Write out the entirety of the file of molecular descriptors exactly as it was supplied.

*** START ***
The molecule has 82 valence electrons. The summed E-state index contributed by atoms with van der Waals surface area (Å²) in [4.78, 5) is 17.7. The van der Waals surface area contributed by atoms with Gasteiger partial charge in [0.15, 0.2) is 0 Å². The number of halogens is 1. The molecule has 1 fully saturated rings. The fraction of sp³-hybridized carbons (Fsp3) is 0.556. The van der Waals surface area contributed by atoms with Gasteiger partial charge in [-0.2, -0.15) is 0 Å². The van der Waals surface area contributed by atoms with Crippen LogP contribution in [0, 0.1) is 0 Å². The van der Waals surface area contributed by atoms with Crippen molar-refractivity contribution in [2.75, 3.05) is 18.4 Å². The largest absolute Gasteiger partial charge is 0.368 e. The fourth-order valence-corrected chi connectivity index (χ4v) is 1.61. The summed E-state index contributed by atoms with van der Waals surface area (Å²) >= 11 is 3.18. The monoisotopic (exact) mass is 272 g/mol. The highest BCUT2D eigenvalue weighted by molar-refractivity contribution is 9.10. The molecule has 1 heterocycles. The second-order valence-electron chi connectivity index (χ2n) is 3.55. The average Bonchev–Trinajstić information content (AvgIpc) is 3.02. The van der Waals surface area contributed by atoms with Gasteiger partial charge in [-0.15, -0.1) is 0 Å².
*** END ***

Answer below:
The molecule has 82 valence electrons. The summed E-state index contributed by atoms with van der Waals surface area (Å²) in [4.78, 5) is 17.7. The van der Waals surface area contributed by atoms with Gasteiger partial charge in [0.15, 0.2) is 0 Å². The number of halogens is 1. The molecule has 1 fully saturated rings. The fraction of sp³-hybridized carbons (Fsp3) is 0.556. The van der Waals surface area contributed by atoms with Gasteiger partial charge in [-0.2, -0.15) is 0 Å². The van der Waals surface area contributed by atoms with Crippen LogP contribution in [0, 0.1) is 0 Å². The van der Waals surface area contributed by atoms with Crippen molar-refractivity contribution in [2.75, 3.05) is 18.4 Å². The largest absolute Gasteiger partial charge is 0.368 e. The fourth-order valence-corrected chi connectivity index (χ4v) is 1.61. The summed E-state index contributed by atoms with van der Waals surface area (Å²) >= 11 is 3.18. The monoisotopic (exact) mass is 272 g/mol. The highest BCUT2D eigenvalue weighted by molar-refractivity contribution is 9.10. The molecule has 1 heterocycles. The second-order valence-electron chi connectivity index (χ2n) is 3.55. The average Bonchev–Trinajstić information content (AvgIpc) is 3.02. The van der Waals surface area contributed by atoms with Gasteiger partial charge in [-0.15, -0.1) is 0 Å².